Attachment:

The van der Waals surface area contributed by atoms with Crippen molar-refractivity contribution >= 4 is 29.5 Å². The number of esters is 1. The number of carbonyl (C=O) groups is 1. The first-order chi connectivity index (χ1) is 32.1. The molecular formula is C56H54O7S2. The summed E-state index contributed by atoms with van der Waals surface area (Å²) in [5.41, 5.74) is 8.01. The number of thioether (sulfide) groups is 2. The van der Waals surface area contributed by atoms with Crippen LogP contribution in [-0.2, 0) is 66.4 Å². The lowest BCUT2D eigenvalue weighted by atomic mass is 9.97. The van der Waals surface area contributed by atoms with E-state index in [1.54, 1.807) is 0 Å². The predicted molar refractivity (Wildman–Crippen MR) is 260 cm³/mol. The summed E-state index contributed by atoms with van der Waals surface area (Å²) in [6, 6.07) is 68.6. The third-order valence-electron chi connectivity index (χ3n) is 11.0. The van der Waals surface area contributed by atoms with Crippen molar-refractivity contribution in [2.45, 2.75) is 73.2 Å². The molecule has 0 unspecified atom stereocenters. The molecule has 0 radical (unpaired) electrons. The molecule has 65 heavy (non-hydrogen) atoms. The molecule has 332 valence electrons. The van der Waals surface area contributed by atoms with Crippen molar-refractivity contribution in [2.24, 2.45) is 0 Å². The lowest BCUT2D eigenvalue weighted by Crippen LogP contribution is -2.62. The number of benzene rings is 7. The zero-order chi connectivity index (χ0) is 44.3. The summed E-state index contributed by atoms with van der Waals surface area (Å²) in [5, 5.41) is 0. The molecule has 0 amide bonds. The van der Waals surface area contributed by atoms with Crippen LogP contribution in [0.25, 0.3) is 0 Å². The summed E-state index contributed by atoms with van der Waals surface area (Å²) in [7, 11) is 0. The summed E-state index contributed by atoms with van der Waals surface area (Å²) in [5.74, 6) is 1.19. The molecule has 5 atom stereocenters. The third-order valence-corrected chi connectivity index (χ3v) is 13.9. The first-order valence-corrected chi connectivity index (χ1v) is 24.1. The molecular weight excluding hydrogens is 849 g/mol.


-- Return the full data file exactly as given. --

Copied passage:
The van der Waals surface area contributed by atoms with Crippen molar-refractivity contribution >= 4 is 29.5 Å². The number of esters is 1. The number of carbonyl (C=O) groups is 1. The first-order chi connectivity index (χ1) is 32.1. The molecular formula is C56H54O7S2. The summed E-state index contributed by atoms with van der Waals surface area (Å²) in [5.41, 5.74) is 8.01. The number of thioether (sulfide) groups is 2. The van der Waals surface area contributed by atoms with Crippen LogP contribution in [-0.2, 0) is 66.4 Å². The lowest BCUT2D eigenvalue weighted by atomic mass is 9.97. The van der Waals surface area contributed by atoms with E-state index in [1.54, 1.807) is 0 Å². The predicted molar refractivity (Wildman–Crippen MR) is 260 cm³/mol. The summed E-state index contributed by atoms with van der Waals surface area (Å²) in [6, 6.07) is 68.6. The third-order valence-electron chi connectivity index (χ3n) is 11.0. The van der Waals surface area contributed by atoms with Crippen molar-refractivity contribution in [2.45, 2.75) is 73.2 Å². The molecule has 0 unspecified atom stereocenters. The molecule has 0 radical (unpaired) electrons. The molecule has 65 heavy (non-hydrogen) atoms. The molecule has 332 valence electrons. The van der Waals surface area contributed by atoms with Crippen molar-refractivity contribution in [2.24, 2.45) is 0 Å². The lowest BCUT2D eigenvalue weighted by Crippen LogP contribution is -2.62. The number of benzene rings is 7. The zero-order chi connectivity index (χ0) is 44.3. The summed E-state index contributed by atoms with van der Waals surface area (Å²) in [5, 5.41) is 0. The molecule has 0 amide bonds. The van der Waals surface area contributed by atoms with Crippen LogP contribution in [0.25, 0.3) is 0 Å². The summed E-state index contributed by atoms with van der Waals surface area (Å²) in [7, 11) is 0. The summed E-state index contributed by atoms with van der Waals surface area (Å²) in [5.74, 6) is 1.19. The molecule has 5 atom stereocenters. The third-order valence-corrected chi connectivity index (χ3v) is 13.9. The first-order valence-corrected chi connectivity index (χ1v) is 24.1. The molecular weight excluding hydrogens is 849 g/mol.